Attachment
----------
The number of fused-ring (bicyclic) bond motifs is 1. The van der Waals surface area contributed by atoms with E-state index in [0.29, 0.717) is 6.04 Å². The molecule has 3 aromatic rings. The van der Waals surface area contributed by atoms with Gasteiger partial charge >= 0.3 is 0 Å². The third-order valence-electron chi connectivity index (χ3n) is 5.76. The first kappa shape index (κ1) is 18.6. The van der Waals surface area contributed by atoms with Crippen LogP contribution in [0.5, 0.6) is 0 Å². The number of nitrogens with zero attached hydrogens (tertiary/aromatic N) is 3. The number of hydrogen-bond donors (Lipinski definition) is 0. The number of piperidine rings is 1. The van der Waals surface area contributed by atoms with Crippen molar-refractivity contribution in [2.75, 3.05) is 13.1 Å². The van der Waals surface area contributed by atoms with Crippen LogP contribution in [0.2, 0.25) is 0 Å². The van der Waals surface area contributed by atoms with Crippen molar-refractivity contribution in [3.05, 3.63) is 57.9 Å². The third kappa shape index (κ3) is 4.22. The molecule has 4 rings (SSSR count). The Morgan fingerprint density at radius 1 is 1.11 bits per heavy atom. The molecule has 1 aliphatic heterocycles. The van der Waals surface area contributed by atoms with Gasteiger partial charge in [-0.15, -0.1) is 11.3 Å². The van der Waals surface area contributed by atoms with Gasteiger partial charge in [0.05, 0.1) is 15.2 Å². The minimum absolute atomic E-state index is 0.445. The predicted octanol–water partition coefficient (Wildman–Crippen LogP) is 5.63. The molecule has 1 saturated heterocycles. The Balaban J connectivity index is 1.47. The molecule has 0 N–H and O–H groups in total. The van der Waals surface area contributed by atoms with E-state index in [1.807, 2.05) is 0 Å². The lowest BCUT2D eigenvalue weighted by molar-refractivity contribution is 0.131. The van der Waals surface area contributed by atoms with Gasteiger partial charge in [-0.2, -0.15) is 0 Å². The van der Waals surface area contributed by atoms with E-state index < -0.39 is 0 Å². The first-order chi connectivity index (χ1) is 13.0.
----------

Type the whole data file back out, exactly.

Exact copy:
The number of fused-ring (bicyclic) bond motifs is 1. The van der Waals surface area contributed by atoms with E-state index in [0.29, 0.717) is 6.04 Å². The molecule has 3 aromatic rings. The van der Waals surface area contributed by atoms with Gasteiger partial charge >= 0.3 is 0 Å². The third-order valence-electron chi connectivity index (χ3n) is 5.76. The first kappa shape index (κ1) is 18.6. The van der Waals surface area contributed by atoms with Crippen LogP contribution in [0.5, 0.6) is 0 Å². The number of nitrogens with zero attached hydrogens (tertiary/aromatic N) is 3. The number of hydrogen-bond donors (Lipinski definition) is 0. The number of piperidine rings is 1. The van der Waals surface area contributed by atoms with Crippen molar-refractivity contribution in [2.75, 3.05) is 13.1 Å². The van der Waals surface area contributed by atoms with Crippen LogP contribution in [0.2, 0.25) is 0 Å². The van der Waals surface area contributed by atoms with Crippen molar-refractivity contribution in [3.05, 3.63) is 57.9 Å². The third kappa shape index (κ3) is 4.22. The molecule has 4 rings (SSSR count). The Morgan fingerprint density at radius 1 is 1.11 bits per heavy atom. The molecule has 1 aliphatic heterocycles. The van der Waals surface area contributed by atoms with Gasteiger partial charge in [-0.15, -0.1) is 11.3 Å². The van der Waals surface area contributed by atoms with Gasteiger partial charge in [0.05, 0.1) is 15.2 Å². The minimum absolute atomic E-state index is 0.445. The predicted octanol–water partition coefficient (Wildman–Crippen LogP) is 5.63. The molecule has 1 saturated heterocycles. The Balaban J connectivity index is 1.47. The molecule has 0 N–H and O–H groups in total. The van der Waals surface area contributed by atoms with E-state index in [1.807, 2.05) is 0 Å². The lowest BCUT2D eigenvalue weighted by molar-refractivity contribution is 0.131. The van der Waals surface area contributed by atoms with Gasteiger partial charge in [-0.2, -0.15) is 0 Å². The van der Waals surface area contributed by atoms with E-state index < -0.39 is 0 Å². The first-order chi connectivity index (χ1) is 13.0.